The 19th August Constitutional Referendum Process is Undemocratic

It is now obvious that the military junta have no intention of conducting a clean and democratic referendum on their new constitution. While the government is shamelessly spending millions of the public's baht on propaganda urging the population to vote "yes" and accept the constitution, those who are opposed to it are prevented from campaigning properly by arrests, threats and a total lack of access in the media. The referendum cannot therefore be regarded as democratic, according to any international or Thai standards. Regardless of the outcome of this dirty referendum, the Peoples Movement must continue to campaign for real political reform, social justice and the building of a welfare state from progressive taxation.

 

It is necessary to remind ourselves that those in the Peoples Alliance for Democracy (P.A.D.) and those intellectuals and academics who welcomed the coup as the "only way to get rid of Thaksin's authoritarianism", used the excuse of a "dirty election" on the 2nd April 2007 to justify the coup and to justify collaborating with the junta. The present referendum is infinitely more dirty and undemocratic compared to the 2nd of April election, which was a kind of referendum on the Thaksin government. At that time we and many others were able to campaign openly for a "no" vote against Thaksin without any threats or hindrance. The press carried the views of those who opposed the government. Yet we hear no protests from the ex-members of the P.A.D. or from the pro-coup intellectuals about the way the junta's referendum is being conducted.

 

We would really prefer to boycott this undemocratic referendum. Yet, the current to boycott among the millions who oppose the junta's constitution is very small. Therefore we shall stand with the majority and urge people to vote "No". Never the less, if the referendum results in a "yes" majority, the outcome can have little legitimacy.

 

There are many reasons for voting against the junta's constitution apart from the fact that the whole drafting process was undemocratic, resulting from a coup and lacking any public participation. Despite the lies by junta supporters, the constitution decreases the democratic space while increasing the power of the unelected military, judiciary and bureaucracy. There has been no significant progress over the 1997 constitution on issues related to gender rights, community and ethnic rights, trade union rights and the issue of a free media. The constitution is even more neo-liberal and pro-market, increasing the role of big business, privatisation and forcing governments to cut public welfare spending, while increasing the military budget. Where it mentions welfare or health, the clauses are more backward than the existing system. Finally, there is no road to peace and justice for the South built into the constitution. None of this is surprising. The junta's drafters and their supporters are in no way interested in true political reform, democracy and social justice. There sole aim is to block the re-election of Thai Rak Thai and to decrease the democratic space because they do not think that the poor should have the right to vote. This is why they have ignored all the important proposals for political reform which many of us in the Peoples Movement have been discussing from long before the time of the coup.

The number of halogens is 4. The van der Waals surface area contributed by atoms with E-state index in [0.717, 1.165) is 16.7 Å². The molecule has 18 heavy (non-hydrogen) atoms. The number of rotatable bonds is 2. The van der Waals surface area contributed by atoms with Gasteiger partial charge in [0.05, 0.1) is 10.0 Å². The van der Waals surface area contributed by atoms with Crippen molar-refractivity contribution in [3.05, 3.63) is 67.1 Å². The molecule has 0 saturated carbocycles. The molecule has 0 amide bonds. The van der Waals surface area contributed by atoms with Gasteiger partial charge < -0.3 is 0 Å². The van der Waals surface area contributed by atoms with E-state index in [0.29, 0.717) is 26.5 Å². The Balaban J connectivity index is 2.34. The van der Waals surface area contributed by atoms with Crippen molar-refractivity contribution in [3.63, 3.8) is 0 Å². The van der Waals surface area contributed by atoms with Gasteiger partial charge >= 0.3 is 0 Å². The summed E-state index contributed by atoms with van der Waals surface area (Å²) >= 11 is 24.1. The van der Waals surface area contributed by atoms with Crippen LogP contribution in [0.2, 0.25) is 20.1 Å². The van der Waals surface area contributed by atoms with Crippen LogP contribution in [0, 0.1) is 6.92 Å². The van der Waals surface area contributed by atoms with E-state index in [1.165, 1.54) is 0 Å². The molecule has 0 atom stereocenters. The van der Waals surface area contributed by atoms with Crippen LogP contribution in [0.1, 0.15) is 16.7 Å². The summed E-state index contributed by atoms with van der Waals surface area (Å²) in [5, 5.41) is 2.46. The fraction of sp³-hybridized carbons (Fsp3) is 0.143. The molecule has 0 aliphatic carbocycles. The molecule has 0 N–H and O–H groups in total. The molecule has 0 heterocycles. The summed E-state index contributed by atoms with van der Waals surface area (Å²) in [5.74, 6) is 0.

The struggle for democracy, social justice and peace must continue. A "No" vote is only an important part of this struggle against dictatorial powers and injustice in Thailand.

 

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